history news events of the 21st century.
With Fish And Other Lessons from the North,
by Robert J.
Wolfe. 137 pp. University of Arizona Press, 2006.
collection of personal essays, a cultural anthropologist contrasts his
studies of Alaska's indigenous peoples with his suburban California
homeland and draws insights from the juxtaposition about how
sustainable relationships between people and nature can be formed.
Eskimo of Alaska, whose traditional hunting and fishing practices the
author documented, there is a saying, "The fish are not to beplayed
with." This instruction is ingrained in Yup'ik culture and impressed
upon its children from a young age. "The teaching touches on correct
ways of perceiving nature. It describes how humans may find rightful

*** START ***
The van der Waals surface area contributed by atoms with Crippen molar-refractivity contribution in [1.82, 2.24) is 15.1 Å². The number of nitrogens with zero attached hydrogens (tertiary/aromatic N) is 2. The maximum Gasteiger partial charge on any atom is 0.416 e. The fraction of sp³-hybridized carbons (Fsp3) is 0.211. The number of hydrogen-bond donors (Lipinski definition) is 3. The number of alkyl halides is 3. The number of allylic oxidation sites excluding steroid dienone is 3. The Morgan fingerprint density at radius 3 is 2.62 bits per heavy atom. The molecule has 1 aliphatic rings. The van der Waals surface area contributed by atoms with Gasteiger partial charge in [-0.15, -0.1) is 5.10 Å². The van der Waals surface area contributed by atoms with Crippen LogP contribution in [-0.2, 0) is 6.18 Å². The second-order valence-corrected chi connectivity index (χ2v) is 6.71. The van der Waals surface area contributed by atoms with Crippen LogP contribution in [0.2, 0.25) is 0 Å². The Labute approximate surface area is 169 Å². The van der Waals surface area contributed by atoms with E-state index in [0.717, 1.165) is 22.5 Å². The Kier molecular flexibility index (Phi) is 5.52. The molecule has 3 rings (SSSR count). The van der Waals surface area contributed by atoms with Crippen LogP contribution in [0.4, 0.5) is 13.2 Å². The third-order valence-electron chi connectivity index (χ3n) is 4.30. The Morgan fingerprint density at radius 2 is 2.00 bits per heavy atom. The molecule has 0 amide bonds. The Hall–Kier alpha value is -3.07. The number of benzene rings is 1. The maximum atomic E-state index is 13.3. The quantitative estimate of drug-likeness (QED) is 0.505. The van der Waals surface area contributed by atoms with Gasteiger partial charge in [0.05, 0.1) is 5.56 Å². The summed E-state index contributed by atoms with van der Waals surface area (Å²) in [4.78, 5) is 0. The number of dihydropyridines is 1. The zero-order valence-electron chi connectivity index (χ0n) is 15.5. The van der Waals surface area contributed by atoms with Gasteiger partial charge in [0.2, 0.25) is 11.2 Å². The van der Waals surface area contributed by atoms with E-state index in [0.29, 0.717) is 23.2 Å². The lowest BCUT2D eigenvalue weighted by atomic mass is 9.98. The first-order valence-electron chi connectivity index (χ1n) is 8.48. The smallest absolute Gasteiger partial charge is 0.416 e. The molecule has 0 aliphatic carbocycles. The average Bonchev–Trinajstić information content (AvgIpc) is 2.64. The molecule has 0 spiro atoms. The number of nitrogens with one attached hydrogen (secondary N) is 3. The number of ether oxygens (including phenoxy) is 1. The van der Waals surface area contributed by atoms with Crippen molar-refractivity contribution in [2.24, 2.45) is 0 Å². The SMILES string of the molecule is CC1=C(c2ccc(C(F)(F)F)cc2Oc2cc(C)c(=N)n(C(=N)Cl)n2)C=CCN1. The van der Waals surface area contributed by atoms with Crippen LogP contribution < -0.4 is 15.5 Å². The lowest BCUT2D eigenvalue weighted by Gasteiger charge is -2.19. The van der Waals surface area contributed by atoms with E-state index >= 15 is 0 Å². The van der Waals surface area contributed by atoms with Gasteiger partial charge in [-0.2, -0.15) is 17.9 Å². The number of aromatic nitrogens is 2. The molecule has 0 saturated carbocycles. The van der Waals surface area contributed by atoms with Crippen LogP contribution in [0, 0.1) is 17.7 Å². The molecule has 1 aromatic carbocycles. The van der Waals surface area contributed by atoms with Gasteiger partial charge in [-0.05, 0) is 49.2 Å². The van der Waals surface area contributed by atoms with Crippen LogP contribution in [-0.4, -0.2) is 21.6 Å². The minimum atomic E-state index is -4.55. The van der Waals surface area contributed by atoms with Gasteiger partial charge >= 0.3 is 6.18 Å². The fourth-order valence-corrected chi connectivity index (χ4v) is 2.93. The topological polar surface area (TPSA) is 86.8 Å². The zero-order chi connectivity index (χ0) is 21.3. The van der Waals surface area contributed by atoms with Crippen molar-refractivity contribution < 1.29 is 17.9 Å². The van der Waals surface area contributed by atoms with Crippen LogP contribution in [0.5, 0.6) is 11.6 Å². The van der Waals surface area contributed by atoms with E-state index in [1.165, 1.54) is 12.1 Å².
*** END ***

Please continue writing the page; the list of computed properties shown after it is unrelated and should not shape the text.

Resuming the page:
places within it," the author explains.
formerly a research director with the Alaska Department of Fish and
Game and a first-time author with this book, describes how this
traditional view of nature conflicted with the catch-and-release
sportfishing community in southwest Alaska.
professionals believe their sport to be unmatched. For them, the sport
in its purest form is unquestionably beneficial, both to people and to
fish. This is a basic tenet of faith," he explains. When Yup'ik elders
challenged their viewpoint, pointing out that catch-and-release was a
violation of their sacred trust with nature and that sport fishing was
making subsistence fishing more difficult, it was "disorienting,
gut-wrenching, and psychologically threatening. There's an initial rush